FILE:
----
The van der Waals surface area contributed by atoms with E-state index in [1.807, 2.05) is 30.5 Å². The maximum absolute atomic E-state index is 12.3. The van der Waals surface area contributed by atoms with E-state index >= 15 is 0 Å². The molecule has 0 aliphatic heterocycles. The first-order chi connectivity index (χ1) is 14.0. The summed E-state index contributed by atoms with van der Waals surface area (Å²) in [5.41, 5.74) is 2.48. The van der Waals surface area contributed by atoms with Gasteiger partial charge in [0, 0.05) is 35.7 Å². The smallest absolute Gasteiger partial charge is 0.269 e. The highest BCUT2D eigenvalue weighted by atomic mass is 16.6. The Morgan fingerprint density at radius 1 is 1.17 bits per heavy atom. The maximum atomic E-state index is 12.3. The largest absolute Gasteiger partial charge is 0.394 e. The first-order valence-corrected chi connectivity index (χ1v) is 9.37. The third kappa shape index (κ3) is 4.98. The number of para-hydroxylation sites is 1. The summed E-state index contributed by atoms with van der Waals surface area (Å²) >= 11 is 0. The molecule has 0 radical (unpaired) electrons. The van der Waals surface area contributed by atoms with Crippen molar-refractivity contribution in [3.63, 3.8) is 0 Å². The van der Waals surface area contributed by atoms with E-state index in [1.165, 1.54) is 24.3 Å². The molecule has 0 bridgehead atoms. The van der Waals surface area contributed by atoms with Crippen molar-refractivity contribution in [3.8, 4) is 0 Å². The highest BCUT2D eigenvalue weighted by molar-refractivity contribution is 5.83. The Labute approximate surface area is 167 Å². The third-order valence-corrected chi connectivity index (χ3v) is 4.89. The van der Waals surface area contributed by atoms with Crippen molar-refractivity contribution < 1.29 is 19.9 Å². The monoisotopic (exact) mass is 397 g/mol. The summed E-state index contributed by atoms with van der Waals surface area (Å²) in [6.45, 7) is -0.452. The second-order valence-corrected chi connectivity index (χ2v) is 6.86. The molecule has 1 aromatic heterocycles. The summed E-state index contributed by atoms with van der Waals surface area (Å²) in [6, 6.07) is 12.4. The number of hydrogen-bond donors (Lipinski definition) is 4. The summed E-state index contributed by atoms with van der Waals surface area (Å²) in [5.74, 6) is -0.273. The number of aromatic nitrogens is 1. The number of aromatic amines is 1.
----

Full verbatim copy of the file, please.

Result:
The van der Waals surface area contributed by atoms with E-state index in [1.807, 2.05) is 30.5 Å². The maximum absolute atomic E-state index is 12.3. The van der Waals surface area contributed by atoms with E-state index >= 15 is 0 Å². The molecule has 0 aliphatic heterocycles. The first-order chi connectivity index (χ1) is 14.0. The summed E-state index contributed by atoms with van der Waals surface area (Å²) in [5.41, 5.74) is 2.48. The van der Waals surface area contributed by atoms with Gasteiger partial charge in [0, 0.05) is 35.7 Å². The smallest absolute Gasteiger partial charge is 0.269 e. The highest BCUT2D eigenvalue weighted by atomic mass is 16.6. The Morgan fingerprint density at radius 1 is 1.17 bits per heavy atom. The maximum atomic E-state index is 12.3. The largest absolute Gasteiger partial charge is 0.394 e. The first-order valence-corrected chi connectivity index (χ1v) is 9.37. The third kappa shape index (κ3) is 4.98. The number of para-hydroxylation sites is 1. The summed E-state index contributed by atoms with van der Waals surface area (Å²) >= 11 is 0. The molecule has 0 radical (unpaired) electrons. The van der Waals surface area contributed by atoms with Crippen molar-refractivity contribution in [3.63, 3.8) is 0 Å². The van der Waals surface area contributed by atoms with E-state index in [1.165, 1.54) is 24.3 Å². The molecule has 0 bridgehead atoms. The van der Waals surface area contributed by atoms with Crippen molar-refractivity contribution in [3.8, 4) is 0 Å². The highest BCUT2D eigenvalue weighted by molar-refractivity contribution is 5.83. The Labute approximate surface area is 167 Å². The third-order valence-corrected chi connectivity index (χ3v) is 4.89. The van der Waals surface area contributed by atoms with Crippen molar-refractivity contribution < 1.29 is 19.9 Å². The monoisotopic (exact) mass is 397 g/mol. The summed E-state index contributed by atoms with van der Waals surface area (Å²) in [6.45, 7) is -0.452. The second-order valence-corrected chi connectivity index (χ2v) is 6.86. The molecule has 1 aromatic heterocycles. The summed E-state index contributed by atoms with van der Waals surface area (Å²) in [6, 6.07) is 12.4. The number of hydrogen-bond donors (Lipinski definition) is 4. The summed E-state index contributed by atoms with van der Waals surface area (Å²) in [5.74, 6) is -0.273. The number of aromatic nitrogens is 1. The number of aromatic amines is 1.